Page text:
Great Lakes Now is hosting a live chat about invasive species with the Belle Isle Conservancy on Friday, Aug. 7. Check out the event page here for more details.
Since the 1800s, at least 25 non-native fish species – like the sea lamprey, zebra mussel or round goby – have entered the Great Lakes, changing the Great Lakes ecosystem in a variety of ways.
Once these creatures have a foothold in the lakes, a lack of natural predator often means a wild spread of the creature that is nearly impossible to contain.
Zebra and quagga mussels were introduced to the Great Lakes in the late 1980s and made trouble by clearing the waters for toxic algae and clogging up water intake pipes.
Watch this Great Lakes Now segment to see one of the ways people are dealing with the problem:
Catch this Great Lakes Now segment on the relationship between the round goby and zebra mussels:
While carp and sea lamprey are well known, there are other invasive species that aren’t as famous but still pose a big problem.
Each Great Lakes state and province have made efforts toward preventing the spread of invasive species, through campaigns, removal programs and research efforts.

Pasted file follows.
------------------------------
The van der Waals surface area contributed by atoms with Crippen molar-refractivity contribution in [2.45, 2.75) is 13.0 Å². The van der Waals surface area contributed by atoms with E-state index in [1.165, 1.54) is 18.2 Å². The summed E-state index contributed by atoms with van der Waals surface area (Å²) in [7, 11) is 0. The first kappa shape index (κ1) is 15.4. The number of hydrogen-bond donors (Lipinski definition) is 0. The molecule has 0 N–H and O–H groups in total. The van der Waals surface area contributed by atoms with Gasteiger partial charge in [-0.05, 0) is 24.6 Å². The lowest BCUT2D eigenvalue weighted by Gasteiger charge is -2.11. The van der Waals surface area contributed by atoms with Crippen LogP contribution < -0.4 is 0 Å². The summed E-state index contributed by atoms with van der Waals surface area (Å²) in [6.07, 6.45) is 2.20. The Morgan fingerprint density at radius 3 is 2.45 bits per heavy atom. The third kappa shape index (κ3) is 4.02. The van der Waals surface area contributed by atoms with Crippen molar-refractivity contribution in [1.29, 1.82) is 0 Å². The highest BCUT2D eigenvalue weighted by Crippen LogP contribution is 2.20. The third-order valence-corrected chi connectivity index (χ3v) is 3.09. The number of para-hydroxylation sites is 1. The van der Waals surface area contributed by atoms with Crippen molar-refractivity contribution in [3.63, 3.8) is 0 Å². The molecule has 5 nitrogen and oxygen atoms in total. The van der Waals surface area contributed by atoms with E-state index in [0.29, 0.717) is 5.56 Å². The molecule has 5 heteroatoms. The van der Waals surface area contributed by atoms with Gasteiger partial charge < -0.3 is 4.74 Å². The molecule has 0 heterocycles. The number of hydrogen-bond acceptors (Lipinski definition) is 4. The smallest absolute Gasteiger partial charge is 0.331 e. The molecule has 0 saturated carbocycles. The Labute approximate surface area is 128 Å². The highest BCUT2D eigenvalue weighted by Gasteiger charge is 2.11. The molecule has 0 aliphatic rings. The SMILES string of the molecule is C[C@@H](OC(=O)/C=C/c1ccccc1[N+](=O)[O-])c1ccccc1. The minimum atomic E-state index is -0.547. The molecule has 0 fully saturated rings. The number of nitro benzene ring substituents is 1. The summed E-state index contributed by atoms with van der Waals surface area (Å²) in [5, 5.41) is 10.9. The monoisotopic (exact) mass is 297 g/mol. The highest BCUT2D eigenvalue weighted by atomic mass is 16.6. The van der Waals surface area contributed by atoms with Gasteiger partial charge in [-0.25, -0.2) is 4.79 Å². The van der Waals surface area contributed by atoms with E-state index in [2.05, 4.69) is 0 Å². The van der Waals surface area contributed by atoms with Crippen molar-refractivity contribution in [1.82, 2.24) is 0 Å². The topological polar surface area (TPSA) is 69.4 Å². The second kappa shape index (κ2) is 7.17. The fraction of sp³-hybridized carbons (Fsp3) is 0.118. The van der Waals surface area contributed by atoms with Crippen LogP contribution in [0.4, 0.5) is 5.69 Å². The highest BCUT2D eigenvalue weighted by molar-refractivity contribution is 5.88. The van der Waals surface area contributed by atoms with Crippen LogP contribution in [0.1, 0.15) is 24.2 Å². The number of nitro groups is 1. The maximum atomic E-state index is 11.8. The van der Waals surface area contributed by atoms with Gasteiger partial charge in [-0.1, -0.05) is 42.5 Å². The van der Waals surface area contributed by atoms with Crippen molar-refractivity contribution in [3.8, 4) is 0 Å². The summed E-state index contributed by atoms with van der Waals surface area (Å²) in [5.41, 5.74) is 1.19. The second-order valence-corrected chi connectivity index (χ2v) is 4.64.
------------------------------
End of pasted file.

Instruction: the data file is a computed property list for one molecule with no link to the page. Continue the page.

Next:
Take this Great Lakes Now quiz to learn a bit about six of the more common Great Lakes invasive species and which one you might most be like:
Also, go behind the scenes with the Belle Isle Conservancy in Great Lakes Now’s last live chat with them:
Take more quizzes from Great Lakes Now:
Animal Quiz: What Great Lakes aquarium animal are you in quarantine?
Fatberg Quiz: Which fatberg are you most like?
Read more invasive species news:
Least Wanted: Potential Great Lakes invasive species are little known but still a big problem
Controlling Invasives: States urge residents to help stop spread of invasive species
Mercury Levels Maintained: Invasive mussels keep mercury levels high in Great Lakes fish
I enjoyed the website, took the quiz and found out that I am a zebra mussel type.
The site looks great. I look forward to helping again next summer.
Zebra mussels (and possibly quaggas) have changed the feeding habits of several diver duck species. Once goldeneyes and other divers found mussels to be highly dependable/plentiful food source along the Lake Michigan shoreline, they stopped coming to the state’s inland lakes during fall migration. This change in waterfowl migration patterns has reduced duck hunting opportunities on many of Michigan’s inland lakes.